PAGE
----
Charles Boyer: Gaslight
Bing Crosby: Going My Way (winner)
Barry Fitzgerald: Going My Way
Cary Grant: None but the Lonely Heart
Alexander Knox: Wilson
Where to start here? First things first: Fred MacMurray not being nominated for Double Indemnity is a staggering omission. I can see some wanting a nomination for Dana Andrews in Laura, but I wouldn’t put him in the list. Eddie Bracken isn’t a typical leading man, but his turns in both Hail the Conquering Hero and The Miracle of Morgan’s Creek should have earned him something. I’d rather nominate Dick Powell in Murder, My Sweet. I’d consider Humphrey Bogart in To Have and Have Not as well. I’d consider Laurence Olivier in Henry V, too. There’s one more I’d like to add here, but we’ll get to that below.
Weeding through the Nominees
4. Alexander Knox had no business being here. Wilson is a bloated and boring film of people standing around talking at each other. There’s nothing particularly wrong with Knox’s performance, but this is a film that didn’t belong here in any sense. In a collection of nominees I don’t love, he goes out next. Had Barry Fitzgerald not been nominated for a role that didn’t belong in this category, I can pretty much guarantee that Knox would have been the first one I’d have removed.
3. I don’t have a serious problem with Cary Grant being nominated, but he was nominated for the wrong film. Had he been nominated for Aresenic and Old Lace, he wouldn’t be in third place here. My biggest problem with None but the Lonely Heart is that the film itself is stunningly boring. Grant is fine, but for this role? There was no business nominating him for this one. I can’t fathom what they were thinking with this nomination instead of Arsenic. Seriously?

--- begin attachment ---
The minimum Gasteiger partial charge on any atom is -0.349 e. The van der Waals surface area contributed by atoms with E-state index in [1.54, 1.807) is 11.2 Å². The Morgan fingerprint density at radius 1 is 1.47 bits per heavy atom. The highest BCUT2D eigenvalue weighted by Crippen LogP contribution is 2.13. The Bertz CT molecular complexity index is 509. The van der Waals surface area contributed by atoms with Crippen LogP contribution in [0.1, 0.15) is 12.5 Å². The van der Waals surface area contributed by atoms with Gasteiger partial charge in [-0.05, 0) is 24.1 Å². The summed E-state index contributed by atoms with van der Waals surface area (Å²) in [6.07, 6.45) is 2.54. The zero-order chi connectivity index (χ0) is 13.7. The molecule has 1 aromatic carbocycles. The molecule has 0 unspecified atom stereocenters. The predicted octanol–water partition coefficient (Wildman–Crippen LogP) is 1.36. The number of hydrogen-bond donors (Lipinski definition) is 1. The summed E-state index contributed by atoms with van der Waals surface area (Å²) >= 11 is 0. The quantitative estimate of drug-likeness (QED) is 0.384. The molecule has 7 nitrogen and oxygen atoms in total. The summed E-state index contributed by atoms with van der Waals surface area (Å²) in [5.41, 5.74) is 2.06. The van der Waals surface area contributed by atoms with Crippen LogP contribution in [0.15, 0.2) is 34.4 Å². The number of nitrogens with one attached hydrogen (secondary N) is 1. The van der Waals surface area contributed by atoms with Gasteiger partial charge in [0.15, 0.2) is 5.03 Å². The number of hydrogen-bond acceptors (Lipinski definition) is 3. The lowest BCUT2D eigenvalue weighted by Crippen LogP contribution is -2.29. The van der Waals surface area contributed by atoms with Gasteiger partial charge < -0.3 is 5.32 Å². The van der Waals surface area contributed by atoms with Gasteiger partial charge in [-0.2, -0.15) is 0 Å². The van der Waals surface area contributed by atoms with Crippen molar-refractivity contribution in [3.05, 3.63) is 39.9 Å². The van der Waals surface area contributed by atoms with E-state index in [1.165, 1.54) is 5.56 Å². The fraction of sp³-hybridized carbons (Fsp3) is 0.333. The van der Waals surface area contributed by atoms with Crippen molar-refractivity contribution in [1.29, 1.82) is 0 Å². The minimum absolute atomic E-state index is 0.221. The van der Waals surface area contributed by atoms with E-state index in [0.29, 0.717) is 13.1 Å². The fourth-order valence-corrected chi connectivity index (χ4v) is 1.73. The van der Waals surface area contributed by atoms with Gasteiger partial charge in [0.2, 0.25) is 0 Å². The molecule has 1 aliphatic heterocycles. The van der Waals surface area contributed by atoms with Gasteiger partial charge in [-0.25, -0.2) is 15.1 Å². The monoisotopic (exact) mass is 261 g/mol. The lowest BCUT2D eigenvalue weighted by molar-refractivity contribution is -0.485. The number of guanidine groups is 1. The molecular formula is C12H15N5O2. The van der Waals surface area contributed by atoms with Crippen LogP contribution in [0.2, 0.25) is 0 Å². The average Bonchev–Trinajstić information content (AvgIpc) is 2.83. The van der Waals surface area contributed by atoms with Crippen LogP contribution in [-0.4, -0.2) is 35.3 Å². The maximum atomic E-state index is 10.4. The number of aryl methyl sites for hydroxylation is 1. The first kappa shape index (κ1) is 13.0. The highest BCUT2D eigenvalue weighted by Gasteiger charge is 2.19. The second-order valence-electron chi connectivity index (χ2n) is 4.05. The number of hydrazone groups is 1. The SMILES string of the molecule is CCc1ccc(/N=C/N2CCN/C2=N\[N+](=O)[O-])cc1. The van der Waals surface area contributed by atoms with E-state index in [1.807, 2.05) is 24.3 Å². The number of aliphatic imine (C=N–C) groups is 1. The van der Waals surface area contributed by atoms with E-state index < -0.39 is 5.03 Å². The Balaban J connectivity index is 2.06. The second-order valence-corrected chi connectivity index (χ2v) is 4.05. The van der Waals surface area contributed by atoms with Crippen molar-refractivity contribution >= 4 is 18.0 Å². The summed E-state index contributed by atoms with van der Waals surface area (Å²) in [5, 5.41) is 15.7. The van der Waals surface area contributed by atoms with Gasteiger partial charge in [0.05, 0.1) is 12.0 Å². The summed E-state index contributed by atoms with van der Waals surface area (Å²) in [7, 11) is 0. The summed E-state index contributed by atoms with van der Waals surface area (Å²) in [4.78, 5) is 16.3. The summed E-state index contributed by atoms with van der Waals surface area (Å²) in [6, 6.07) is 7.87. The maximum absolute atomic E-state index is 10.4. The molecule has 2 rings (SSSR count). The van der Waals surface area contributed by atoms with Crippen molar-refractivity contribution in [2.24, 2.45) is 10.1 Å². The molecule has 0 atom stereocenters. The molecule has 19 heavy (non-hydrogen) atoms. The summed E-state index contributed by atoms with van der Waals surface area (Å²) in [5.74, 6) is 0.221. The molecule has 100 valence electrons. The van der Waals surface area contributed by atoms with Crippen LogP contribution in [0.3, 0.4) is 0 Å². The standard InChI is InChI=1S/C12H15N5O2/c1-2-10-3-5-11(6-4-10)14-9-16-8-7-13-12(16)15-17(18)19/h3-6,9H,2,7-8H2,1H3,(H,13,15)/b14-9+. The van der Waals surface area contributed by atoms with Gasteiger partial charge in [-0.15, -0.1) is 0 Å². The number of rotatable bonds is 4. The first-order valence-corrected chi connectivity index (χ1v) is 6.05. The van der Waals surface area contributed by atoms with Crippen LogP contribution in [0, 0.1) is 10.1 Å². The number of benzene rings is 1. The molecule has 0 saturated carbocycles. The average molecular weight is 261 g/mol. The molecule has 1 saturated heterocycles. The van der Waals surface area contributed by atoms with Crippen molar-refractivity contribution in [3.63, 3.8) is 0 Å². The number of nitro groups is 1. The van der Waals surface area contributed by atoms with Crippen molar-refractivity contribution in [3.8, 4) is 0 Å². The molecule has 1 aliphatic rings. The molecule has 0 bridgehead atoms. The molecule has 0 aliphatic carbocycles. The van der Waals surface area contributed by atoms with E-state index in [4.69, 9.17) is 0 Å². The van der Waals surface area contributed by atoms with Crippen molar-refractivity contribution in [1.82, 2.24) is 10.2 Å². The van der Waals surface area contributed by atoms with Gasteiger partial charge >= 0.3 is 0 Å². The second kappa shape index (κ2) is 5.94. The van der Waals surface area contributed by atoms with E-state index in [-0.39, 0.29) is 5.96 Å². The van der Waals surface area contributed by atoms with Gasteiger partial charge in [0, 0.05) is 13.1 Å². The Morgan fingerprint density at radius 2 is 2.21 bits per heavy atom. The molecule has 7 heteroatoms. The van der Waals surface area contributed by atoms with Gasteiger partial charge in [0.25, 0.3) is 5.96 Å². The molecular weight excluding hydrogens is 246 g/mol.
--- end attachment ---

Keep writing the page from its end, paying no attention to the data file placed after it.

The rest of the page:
2. I rather like Gaslight, and Charles Boyer is benefitting from that here. His performance in the film is fine, if not great or really even nomination-worthy, but since his role wasn’t nominated elsewhere and the film is actually a good one, he winds up in second place. It’s rather sad that I’m putting Boyer second for a performance that I’m not sure belonged on the list in the first place, and that it’s the film that is getting the nomination from me more than the actual performance. Such is this award for 1944.
1. Limited to the nominations, the Academy did the right thing in giving it to Bing Crosby for Going My Way. It’s a good performance in a surprisingly good film. Crosby is likable and funny, never gets maudlin when he could, and doesn’t even get too mushy when that was certainly a possibility. In an open field, Crosby would make my list of five nominations, but he wouldn’t win. In a collection where he was the only nominee who deserved to be here, though, at least the Academy managed to put the Oscar in the right hands.
Really, though, this is a sad list of nominees given the people who were left off. If I could name the nominees myself, I’d keep Crosby and change Cary Grant’s to Arsenic and Old Lace. I’d also tap Eddie Bracken for Hail the Conquering Hero and probably Dick Powell for Murder My Sweet. But all of them would take a backseat to Fred MacMurray in Double Indemnity. MacMurray had such a career playing a nice guy that seeing him go against type this well should’ve gotten him on the list and with a statue.